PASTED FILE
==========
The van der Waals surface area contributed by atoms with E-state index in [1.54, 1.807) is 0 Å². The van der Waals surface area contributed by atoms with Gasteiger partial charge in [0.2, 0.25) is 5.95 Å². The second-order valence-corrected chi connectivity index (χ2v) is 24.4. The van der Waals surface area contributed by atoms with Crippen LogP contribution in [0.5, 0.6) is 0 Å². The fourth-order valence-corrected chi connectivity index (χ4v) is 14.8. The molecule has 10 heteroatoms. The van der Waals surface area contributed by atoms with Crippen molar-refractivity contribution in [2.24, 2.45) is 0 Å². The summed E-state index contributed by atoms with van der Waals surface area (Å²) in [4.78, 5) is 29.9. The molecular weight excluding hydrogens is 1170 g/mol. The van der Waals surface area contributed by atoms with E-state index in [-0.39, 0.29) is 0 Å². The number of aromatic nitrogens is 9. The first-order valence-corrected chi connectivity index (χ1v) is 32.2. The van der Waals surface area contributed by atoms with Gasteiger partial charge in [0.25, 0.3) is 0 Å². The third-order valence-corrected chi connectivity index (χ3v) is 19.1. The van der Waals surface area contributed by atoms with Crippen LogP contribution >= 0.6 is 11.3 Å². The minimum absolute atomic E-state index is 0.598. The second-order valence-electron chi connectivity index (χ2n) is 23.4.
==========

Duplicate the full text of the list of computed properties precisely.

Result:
The van der Waals surface area contributed by atoms with E-state index in [1.54, 1.807) is 0 Å². The van der Waals surface area contributed by atoms with Gasteiger partial charge in [0.2, 0.25) is 5.95 Å². The second-order valence-corrected chi connectivity index (χ2v) is 24.4. The van der Waals surface area contributed by atoms with Crippen LogP contribution in [0.5, 0.6) is 0 Å². The fourth-order valence-corrected chi connectivity index (χ4v) is 14.8. The molecule has 10 heteroatoms. The van der Waals surface area contributed by atoms with Crippen molar-refractivity contribution in [2.24, 2.45) is 0 Å². The summed E-state index contributed by atoms with van der Waals surface area (Å²) in [4.78, 5) is 29.9. The molecular weight excluding hydrogens is 1170 g/mol. The van der Waals surface area contributed by atoms with E-state index in [-0.39, 0.29) is 0 Å². The number of aromatic nitrogens is 9. The first-order valence-corrected chi connectivity index (χ1v) is 32.2. The van der Waals surface area contributed by atoms with Gasteiger partial charge in [0.25, 0.3) is 0 Å². The third-order valence-corrected chi connectivity index (χ3v) is 19.1. The van der Waals surface area contributed by atoms with Crippen LogP contribution >= 0.6 is 11.3 Å². The minimum absolute atomic E-state index is 0.598. The second-order valence-electron chi connectivity index (χ2n) is 23.4.